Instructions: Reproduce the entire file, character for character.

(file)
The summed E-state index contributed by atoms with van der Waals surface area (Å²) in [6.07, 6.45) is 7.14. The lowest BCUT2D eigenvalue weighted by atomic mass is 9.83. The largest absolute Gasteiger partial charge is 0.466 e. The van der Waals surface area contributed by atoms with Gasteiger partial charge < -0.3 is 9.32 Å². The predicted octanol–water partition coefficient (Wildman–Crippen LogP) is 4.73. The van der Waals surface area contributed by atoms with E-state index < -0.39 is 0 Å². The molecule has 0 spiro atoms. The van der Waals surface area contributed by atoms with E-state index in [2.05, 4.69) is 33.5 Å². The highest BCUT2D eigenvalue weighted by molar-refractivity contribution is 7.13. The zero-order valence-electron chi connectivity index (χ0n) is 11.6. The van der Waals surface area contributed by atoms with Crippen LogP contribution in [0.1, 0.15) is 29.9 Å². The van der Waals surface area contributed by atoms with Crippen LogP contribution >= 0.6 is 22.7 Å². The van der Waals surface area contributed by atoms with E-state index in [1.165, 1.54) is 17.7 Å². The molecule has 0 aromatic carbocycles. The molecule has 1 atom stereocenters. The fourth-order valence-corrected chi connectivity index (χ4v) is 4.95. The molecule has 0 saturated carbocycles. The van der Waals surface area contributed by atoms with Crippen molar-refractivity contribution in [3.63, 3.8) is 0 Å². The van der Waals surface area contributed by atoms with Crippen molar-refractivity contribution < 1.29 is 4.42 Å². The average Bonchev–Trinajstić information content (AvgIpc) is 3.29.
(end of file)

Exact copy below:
The summed E-state index contributed by atoms with van der Waals surface area (Å²) in [6.07, 6.45) is 7.14. The lowest BCUT2D eigenvalue weighted by atomic mass is 9.83. The largest absolute Gasteiger partial charge is 0.466 e. The van der Waals surface area contributed by atoms with Gasteiger partial charge < -0.3 is 9.32 Å². The predicted octanol–water partition coefficient (Wildman–Crippen LogP) is 4.73. The van der Waals surface area contributed by atoms with E-state index < -0.39 is 0 Å². The molecule has 0 spiro atoms. The van der Waals surface area contributed by atoms with E-state index in [2.05, 4.69) is 33.5 Å². The highest BCUT2D eigenvalue weighted by molar-refractivity contribution is 7.13. The zero-order valence-electron chi connectivity index (χ0n) is 11.6. The van der Waals surface area contributed by atoms with Crippen LogP contribution in [0.1, 0.15) is 29.9 Å². The van der Waals surface area contributed by atoms with Crippen LogP contribution >= 0.6 is 22.7 Å². The van der Waals surface area contributed by atoms with E-state index in [1.165, 1.54) is 17.7 Å². The molecule has 0 aromatic carbocycles. The molecule has 1 atom stereocenters. The fourth-order valence-corrected chi connectivity index (χ4v) is 4.95. The molecule has 0 saturated carbocycles. The van der Waals surface area contributed by atoms with Crippen molar-refractivity contribution in [3.63, 3.8) is 0 Å². The van der Waals surface area contributed by atoms with Crippen molar-refractivity contribution < 1.29 is 4.42 Å². The average Bonchev–Trinajstić information content (AvgIpc) is 3.29.